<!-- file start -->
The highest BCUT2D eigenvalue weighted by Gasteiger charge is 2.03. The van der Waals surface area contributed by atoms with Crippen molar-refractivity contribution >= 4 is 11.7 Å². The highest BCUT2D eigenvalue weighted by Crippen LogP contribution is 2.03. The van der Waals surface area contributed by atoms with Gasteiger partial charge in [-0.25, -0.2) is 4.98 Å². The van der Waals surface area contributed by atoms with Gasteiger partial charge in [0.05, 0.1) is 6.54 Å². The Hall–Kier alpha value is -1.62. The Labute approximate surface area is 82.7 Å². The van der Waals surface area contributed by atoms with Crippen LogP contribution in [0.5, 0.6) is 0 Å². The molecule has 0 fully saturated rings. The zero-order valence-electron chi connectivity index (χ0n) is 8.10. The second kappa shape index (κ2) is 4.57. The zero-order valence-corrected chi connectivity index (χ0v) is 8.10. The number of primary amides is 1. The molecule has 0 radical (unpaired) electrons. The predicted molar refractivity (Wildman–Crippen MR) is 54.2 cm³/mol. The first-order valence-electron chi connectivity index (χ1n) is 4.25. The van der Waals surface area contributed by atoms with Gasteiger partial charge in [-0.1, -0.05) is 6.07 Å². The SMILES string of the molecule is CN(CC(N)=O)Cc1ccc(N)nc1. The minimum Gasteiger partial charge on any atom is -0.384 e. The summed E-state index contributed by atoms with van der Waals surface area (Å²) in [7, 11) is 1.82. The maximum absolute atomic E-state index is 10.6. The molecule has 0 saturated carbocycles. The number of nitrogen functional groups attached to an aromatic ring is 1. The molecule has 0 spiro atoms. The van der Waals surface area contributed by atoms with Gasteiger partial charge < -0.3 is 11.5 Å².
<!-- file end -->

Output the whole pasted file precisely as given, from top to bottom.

The highest BCUT2D eigenvalue weighted by Gasteiger charge is 2.03. The van der Waals surface area contributed by atoms with Crippen molar-refractivity contribution >= 4 is 11.7 Å². The highest BCUT2D eigenvalue weighted by Crippen LogP contribution is 2.03. The van der Waals surface area contributed by atoms with Gasteiger partial charge in [-0.25, -0.2) is 4.98 Å². The van der Waals surface area contributed by atoms with Gasteiger partial charge in [0.05, 0.1) is 6.54 Å². The Hall–Kier alpha value is -1.62. The Labute approximate surface area is 82.7 Å². The van der Waals surface area contributed by atoms with Crippen LogP contribution in [0.5, 0.6) is 0 Å². The molecule has 0 fully saturated rings. The zero-order valence-electron chi connectivity index (χ0n) is 8.10. The second kappa shape index (κ2) is 4.57. The zero-order valence-corrected chi connectivity index (χ0v) is 8.10. The number of primary amides is 1. The molecule has 0 radical (unpaired) electrons. The predicted molar refractivity (Wildman–Crippen MR) is 54.2 cm³/mol. The first-order valence-electron chi connectivity index (χ1n) is 4.25. The van der Waals surface area contributed by atoms with Gasteiger partial charge in [-0.1, -0.05) is 6.07 Å². The SMILES string of the molecule is CN(CC(N)=O)Cc1ccc(N)nc1. The minimum Gasteiger partial charge on any atom is -0.384 e. The summed E-state index contributed by atoms with van der Waals surface area (Å²) in [7, 11) is 1.82. The maximum absolute atomic E-state index is 10.6. The molecule has 0 saturated carbocycles. The number of nitrogen functional groups attached to an aromatic ring is 1. The molecule has 0 spiro atoms. The van der Waals surface area contributed by atoms with Gasteiger partial charge < -0.3 is 11.5 Å².